Example: Health club management fails to inspect equipment on a regular basis, fails to keep records of inspections, and a frayed cable snaps causing injury to a participant.

Gross Negligence

Gross negligence is an extreme form of negligence in which one fails to use the care that even a careless person would use.

Example: Injury results when a personal trainer has a novice client, who complains of back trouble, lift a heavy weight prior to evaluating his strength, prior to lifting instruction, and without a support belt or a spotter.

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There are dozens of factors that contribute to a good waiver and make it more likely to protect you if you are sued. Cotten suggests you evaluate your waiver to see if it has these five important components.

1. Clarity and Specificity

Ambiguity is the enemy of a good waiver. When evaluating your waiver, look to see if it clearly states its intent—to relieve the club from liability for injuries resulting from the ordinary negligence of the club—in language that is clear to both you and the signing party. Although courts in most states do not require the use of the specific word "negligence," several do, and many states highly recommended it. It certainly lessens the likelihood of ambiguity in all states.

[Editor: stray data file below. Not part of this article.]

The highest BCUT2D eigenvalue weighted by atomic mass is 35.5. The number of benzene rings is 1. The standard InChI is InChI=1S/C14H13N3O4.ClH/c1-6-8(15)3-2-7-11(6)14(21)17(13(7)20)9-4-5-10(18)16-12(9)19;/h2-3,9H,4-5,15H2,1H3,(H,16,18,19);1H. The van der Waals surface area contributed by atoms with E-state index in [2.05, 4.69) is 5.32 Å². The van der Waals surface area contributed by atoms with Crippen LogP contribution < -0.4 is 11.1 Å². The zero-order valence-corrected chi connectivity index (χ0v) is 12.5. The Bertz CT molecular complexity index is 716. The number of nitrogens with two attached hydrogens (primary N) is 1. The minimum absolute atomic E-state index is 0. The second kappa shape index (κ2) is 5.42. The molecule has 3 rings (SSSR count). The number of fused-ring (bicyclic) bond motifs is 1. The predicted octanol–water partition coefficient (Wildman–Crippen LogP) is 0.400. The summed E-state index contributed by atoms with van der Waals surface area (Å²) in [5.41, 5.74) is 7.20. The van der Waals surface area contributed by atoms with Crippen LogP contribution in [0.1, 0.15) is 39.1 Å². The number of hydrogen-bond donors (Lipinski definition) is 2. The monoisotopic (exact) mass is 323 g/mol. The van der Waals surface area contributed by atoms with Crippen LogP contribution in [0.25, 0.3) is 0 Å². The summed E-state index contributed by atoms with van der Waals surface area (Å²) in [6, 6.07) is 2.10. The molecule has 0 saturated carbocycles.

Avoid ambiguity by explicitly naming the parties for which protection is intended. Include many of the following, depending on the business: the corporation, owners, management, employees, independent contractors, equipment suppliers, and more. It is not unusual to read a case in which the waiver failed to protect because the provider was not named.

2. Severability Clause